Got a shiny new Wi-Fi router to help you with all your internet activities at home? You̵
Every new router, Wi-Fi or otherwise, comes with a preset SSID (Service Set Identifier) and password. It’s tempting to just go through with that, as you don’t have to fumble around in admin settings to update anything. But you do a lot more about yourself. Switching routers and keeping the new SSID and password combination means updating every Wi-Fi device in your house.
That’s all your cell phones, tablets, laptops, smart speakers, smart TVs and more. Modern homes have moved from half a dozen connected Wi-Fi devices to dozens of Wi-Fi devices. But you don’t have to go through that. Make your life easier by changing the SSID and password on the new router to match the SSID and password of your old router.
When your Wi-Fi devices try to connect to your network, they will first look for a network that matches the SSID you told them to use earlier. It won’t know that the router hardware has changed, just that the address is correct. Then it will provide the password to match and connect automatically. You don’t need to do anything to reconnect all your devices; they connect automatically.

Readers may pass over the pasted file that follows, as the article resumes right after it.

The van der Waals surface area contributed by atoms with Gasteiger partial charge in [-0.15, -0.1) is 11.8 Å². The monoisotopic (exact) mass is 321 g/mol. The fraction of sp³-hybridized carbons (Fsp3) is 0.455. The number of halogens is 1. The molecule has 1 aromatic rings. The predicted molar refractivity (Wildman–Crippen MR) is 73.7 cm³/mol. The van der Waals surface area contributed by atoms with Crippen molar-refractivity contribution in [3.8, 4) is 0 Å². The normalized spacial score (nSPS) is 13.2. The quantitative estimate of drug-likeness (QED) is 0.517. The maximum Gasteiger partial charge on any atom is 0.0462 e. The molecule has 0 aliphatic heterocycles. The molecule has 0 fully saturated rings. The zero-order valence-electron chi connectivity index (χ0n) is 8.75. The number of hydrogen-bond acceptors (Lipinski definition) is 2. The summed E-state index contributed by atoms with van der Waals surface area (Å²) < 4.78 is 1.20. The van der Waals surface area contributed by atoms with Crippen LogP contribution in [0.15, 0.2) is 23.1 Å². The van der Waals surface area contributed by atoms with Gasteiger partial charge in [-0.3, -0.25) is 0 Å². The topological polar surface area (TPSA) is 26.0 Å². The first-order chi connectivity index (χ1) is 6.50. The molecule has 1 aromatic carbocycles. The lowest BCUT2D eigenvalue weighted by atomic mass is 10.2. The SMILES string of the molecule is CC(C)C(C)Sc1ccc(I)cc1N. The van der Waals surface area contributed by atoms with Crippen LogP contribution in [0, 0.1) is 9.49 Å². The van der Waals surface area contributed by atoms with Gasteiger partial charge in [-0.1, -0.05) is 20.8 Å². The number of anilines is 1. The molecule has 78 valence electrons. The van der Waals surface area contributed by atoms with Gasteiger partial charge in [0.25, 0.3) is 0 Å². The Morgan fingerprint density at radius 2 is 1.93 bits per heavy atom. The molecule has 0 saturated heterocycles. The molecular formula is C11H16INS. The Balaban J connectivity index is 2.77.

It’s a bit like your extended family coming to visit your home. You could have pulled down the old place, built a new one, and reused the locks. As long as your address and locks are the same they can find the place and come in with the keys you provided.
Life isn’t always easy, of course, so there are two exceptions to this advice that we should mention. First, this may not work if you are upgrading from an old router that uses an outdated security protocol such as WEP. Even if you use the same password, it will not look the same for the affected machines.
Essentially, the encryption encrypts your password differently so there is no match. It doesn’t matter that the plain text is the same; the final result is not. Just like you cannot decrypt an encrypted message sent with an old digit, and you only have the new digit.
But you better have made the switch anyway; outdated protocols are easy to hack and put your home at risk. And in the near future you can use this advice during your upgrade.
The other exception is if you are using a very weak network password or worse, no password. If your current WiFi password is ‘Password’ or you don’t have one at all, stop it. You ask someone to use your network for whatever they want. If your Wi-Fi already feels slow then that might be the problem you are facing.
But for everyone else, save a lot of time and effort and rename your SSID and password. If you’re using a new MESH router, you can probably download an app to make that happen. It’s a lot easier than the admin settings of the older routers. Even some new non-mesh routers use apps, so check that first. You will thank yourself later.